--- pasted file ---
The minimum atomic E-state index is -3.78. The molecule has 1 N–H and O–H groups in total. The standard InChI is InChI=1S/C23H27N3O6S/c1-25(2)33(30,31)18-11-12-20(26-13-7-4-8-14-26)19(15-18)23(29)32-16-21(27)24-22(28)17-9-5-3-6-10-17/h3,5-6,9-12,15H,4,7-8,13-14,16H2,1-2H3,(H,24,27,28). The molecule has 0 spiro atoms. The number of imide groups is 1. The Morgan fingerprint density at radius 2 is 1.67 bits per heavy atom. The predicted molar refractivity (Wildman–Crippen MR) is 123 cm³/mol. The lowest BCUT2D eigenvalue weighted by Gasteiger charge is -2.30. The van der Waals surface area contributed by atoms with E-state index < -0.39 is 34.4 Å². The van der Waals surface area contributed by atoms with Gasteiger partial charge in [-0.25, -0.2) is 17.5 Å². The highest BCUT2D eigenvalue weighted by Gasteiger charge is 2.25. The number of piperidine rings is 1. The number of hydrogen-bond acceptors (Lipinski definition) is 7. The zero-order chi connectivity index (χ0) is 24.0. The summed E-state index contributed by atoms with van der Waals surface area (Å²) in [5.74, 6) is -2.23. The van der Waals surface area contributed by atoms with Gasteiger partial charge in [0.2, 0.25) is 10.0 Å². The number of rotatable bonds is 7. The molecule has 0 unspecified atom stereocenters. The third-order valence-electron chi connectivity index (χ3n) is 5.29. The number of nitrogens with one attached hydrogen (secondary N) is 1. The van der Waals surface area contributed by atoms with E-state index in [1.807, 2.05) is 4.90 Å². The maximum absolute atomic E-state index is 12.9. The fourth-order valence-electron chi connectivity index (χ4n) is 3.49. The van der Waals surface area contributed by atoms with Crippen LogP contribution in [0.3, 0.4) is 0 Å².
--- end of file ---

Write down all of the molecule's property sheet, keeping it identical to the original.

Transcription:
The minimum atomic E-state index is -3.78. The molecule has 1 N–H and O–H groups in total. The standard InChI is InChI=1S/C23H27N3O6S/c1-25(2)33(30,31)18-11-12-20(26-13-7-4-8-14-26)19(15-18)23(29)32-16-21(27)24-22(28)17-9-5-3-6-10-17/h3,5-6,9-12,15H,4,7-8,13-14,16H2,1-2H3,(H,24,27,28). The molecule has 0 spiro atoms. The number of imide groups is 1. The Morgan fingerprint density at radius 2 is 1.67 bits per heavy atom. The predicted molar refractivity (Wildman–Crippen MR) is 123 cm³/mol. The lowest BCUT2D eigenvalue weighted by Gasteiger charge is -2.30. The van der Waals surface area contributed by atoms with E-state index < -0.39 is 34.4 Å². The van der Waals surface area contributed by atoms with Gasteiger partial charge in [-0.25, -0.2) is 17.5 Å². The highest BCUT2D eigenvalue weighted by Gasteiger charge is 2.25. The number of piperidine rings is 1. The number of hydrogen-bond acceptors (Lipinski definition) is 7. The zero-order chi connectivity index (χ0) is 24.0. The summed E-state index contributed by atoms with van der Waals surface area (Å²) in [5.74, 6) is -2.23. The van der Waals surface area contributed by atoms with Gasteiger partial charge in [0.2, 0.25) is 10.0 Å². The number of rotatable bonds is 7. The molecule has 0 unspecified atom stereocenters. The third-order valence-electron chi connectivity index (χ3n) is 5.29. The number of nitrogens with one attached hydrogen (secondary N) is 1. The van der Waals surface area contributed by atoms with E-state index in [1.807, 2.05) is 4.90 Å². The maximum absolute atomic E-state index is 12.9. The fourth-order valence-electron chi connectivity index (χ4n) is 3.49. The van der Waals surface area contributed by atoms with Crippen LogP contribution in [0.3, 0.4) is 0 Å².